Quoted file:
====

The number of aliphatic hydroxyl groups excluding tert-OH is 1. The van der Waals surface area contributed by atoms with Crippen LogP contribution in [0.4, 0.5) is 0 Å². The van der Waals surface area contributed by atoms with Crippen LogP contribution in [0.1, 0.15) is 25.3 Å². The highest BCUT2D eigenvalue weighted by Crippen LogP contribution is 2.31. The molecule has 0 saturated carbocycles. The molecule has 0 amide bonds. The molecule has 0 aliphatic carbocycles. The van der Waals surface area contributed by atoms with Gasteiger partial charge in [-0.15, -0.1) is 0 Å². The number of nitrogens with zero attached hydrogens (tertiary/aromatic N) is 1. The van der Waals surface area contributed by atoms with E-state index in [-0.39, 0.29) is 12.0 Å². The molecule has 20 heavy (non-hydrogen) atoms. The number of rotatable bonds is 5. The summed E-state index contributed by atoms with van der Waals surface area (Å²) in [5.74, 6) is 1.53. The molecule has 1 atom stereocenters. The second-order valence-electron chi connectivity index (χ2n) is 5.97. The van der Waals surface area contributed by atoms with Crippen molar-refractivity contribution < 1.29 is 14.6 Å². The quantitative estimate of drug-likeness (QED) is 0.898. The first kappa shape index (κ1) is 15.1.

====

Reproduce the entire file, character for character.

The number of aliphatic hydroxyl groups excluding tert-OH is 1. The van der Waals surface area contributed by atoms with Crippen LogP contribution in [0.4, 0.5) is 0 Å². The van der Waals surface area contributed by atoms with Crippen LogP contribution in [0.1, 0.15) is 25.3 Å². The highest BCUT2D eigenvalue weighted by Crippen LogP contribution is 2.31. The molecule has 0 saturated carbocycles. The molecule has 0 amide bonds. The molecule has 0 aliphatic carbocycles. The van der Waals surface area contributed by atoms with Gasteiger partial charge in [-0.15, -0.1) is 0 Å². The number of nitrogens with zero attached hydrogens (tertiary/aromatic N) is 1. The van der Waals surface area contributed by atoms with E-state index in [-0.39, 0.29) is 12.0 Å². The molecule has 20 heavy (non-hydrogen) atoms. The number of rotatable bonds is 5. The summed E-state index contributed by atoms with van der Waals surface area (Å²) in [5.74, 6) is 1.53. The molecule has 1 atom stereocenters. The second-order valence-electron chi connectivity index (χ2n) is 5.97. The van der Waals surface area contributed by atoms with Crippen molar-refractivity contribution < 1.29 is 14.6 Å². The quantitative estimate of drug-likeness (QED) is 0.898. The first kappa shape index (κ1) is 15.1.